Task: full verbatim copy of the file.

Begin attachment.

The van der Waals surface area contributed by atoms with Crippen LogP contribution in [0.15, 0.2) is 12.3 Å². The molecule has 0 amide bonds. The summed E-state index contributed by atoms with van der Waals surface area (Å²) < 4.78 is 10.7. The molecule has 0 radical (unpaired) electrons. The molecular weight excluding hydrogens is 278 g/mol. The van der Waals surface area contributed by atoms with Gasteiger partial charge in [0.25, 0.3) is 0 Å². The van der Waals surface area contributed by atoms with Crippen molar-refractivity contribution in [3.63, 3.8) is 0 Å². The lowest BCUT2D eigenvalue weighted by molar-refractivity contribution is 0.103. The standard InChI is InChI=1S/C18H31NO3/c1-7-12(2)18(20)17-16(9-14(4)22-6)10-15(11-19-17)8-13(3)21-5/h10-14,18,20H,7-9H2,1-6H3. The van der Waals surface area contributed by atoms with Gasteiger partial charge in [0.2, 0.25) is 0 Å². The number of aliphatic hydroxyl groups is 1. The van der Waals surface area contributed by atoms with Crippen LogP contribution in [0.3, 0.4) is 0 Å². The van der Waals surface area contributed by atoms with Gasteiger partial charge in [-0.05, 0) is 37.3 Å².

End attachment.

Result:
The van der Waals surface area contributed by atoms with Crippen LogP contribution in [0.15, 0.2) is 12.3 Å². The molecule has 0 amide bonds. The summed E-state index contributed by atoms with van der Waals surface area (Å²) < 4.78 is 10.7. The molecule has 0 radical (unpaired) electrons. The molecular weight excluding hydrogens is 278 g/mol. The van der Waals surface area contributed by atoms with Gasteiger partial charge in [0.25, 0.3) is 0 Å². The van der Waals surface area contributed by atoms with Crippen molar-refractivity contribution in [3.63, 3.8) is 0 Å². The lowest BCUT2D eigenvalue weighted by molar-refractivity contribution is 0.103. The standard InChI is InChI=1S/C18H31NO3/c1-7-12(2)18(20)17-16(9-14(4)22-6)10-15(11-19-17)8-13(3)21-5/h10-14,18,20H,7-9H2,1-6H3. The van der Waals surface area contributed by atoms with Gasteiger partial charge in [0.2, 0.25) is 0 Å². The number of aliphatic hydroxyl groups is 1. The van der Waals surface area contributed by atoms with Crippen LogP contribution in [0.3, 0.4) is 0 Å². The van der Waals surface area contributed by atoms with Gasteiger partial charge in [-0.05, 0) is 37.3 Å².